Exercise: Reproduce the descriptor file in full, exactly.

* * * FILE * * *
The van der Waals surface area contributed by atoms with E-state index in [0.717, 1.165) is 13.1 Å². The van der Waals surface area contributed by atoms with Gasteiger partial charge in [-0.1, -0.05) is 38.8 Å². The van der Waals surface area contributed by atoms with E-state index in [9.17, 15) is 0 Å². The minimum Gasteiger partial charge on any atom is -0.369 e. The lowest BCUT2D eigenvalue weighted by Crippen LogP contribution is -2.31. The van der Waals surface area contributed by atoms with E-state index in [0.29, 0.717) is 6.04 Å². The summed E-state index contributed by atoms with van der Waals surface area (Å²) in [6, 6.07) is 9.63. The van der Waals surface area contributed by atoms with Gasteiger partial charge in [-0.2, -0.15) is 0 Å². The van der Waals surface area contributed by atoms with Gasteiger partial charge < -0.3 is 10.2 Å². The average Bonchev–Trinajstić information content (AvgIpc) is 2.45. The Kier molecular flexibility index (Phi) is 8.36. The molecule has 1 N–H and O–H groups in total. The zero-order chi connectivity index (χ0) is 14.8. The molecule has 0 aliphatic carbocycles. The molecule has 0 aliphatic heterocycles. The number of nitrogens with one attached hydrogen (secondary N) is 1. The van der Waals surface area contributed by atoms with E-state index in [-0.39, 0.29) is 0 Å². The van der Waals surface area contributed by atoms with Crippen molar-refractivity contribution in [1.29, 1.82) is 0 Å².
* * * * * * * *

The van der Waals surface area contributed by atoms with E-state index in [0.717, 1.165) is 13.1 Å². The van der Waals surface area contributed by atoms with Gasteiger partial charge in [-0.1, -0.05) is 38.8 Å². The van der Waals surface area contributed by atoms with E-state index in [9.17, 15) is 0 Å². The minimum Gasteiger partial charge on any atom is -0.369 e. The lowest BCUT2D eigenvalue weighted by Crippen LogP contribution is -2.31. The van der Waals surface area contributed by atoms with E-state index in [0.29, 0.717) is 6.04 Å². The summed E-state index contributed by atoms with van der Waals surface area (Å²) in [6, 6.07) is 9.63. The van der Waals surface area contributed by atoms with Gasteiger partial charge in [-0.2, -0.15) is 0 Å². The van der Waals surface area contributed by atoms with Gasteiger partial charge < -0.3 is 10.2 Å². The average Bonchev–Trinajstić information content (AvgIpc) is 2.45. The Kier molecular flexibility index (Phi) is 8.36. The molecule has 1 N–H and O–H groups in total. The zero-order chi connectivity index (χ0) is 14.8. The molecule has 0 aliphatic carbocycles. The molecule has 0 aliphatic heterocycles. The number of nitrogens with one attached hydrogen (secondary N) is 1. The van der Waals surface area contributed by atoms with E-state index in [-0.39, 0.29) is 0 Å². The van der Waals surface area contributed by atoms with Crippen molar-refractivity contribution in [1.29, 1.82) is 0 Å².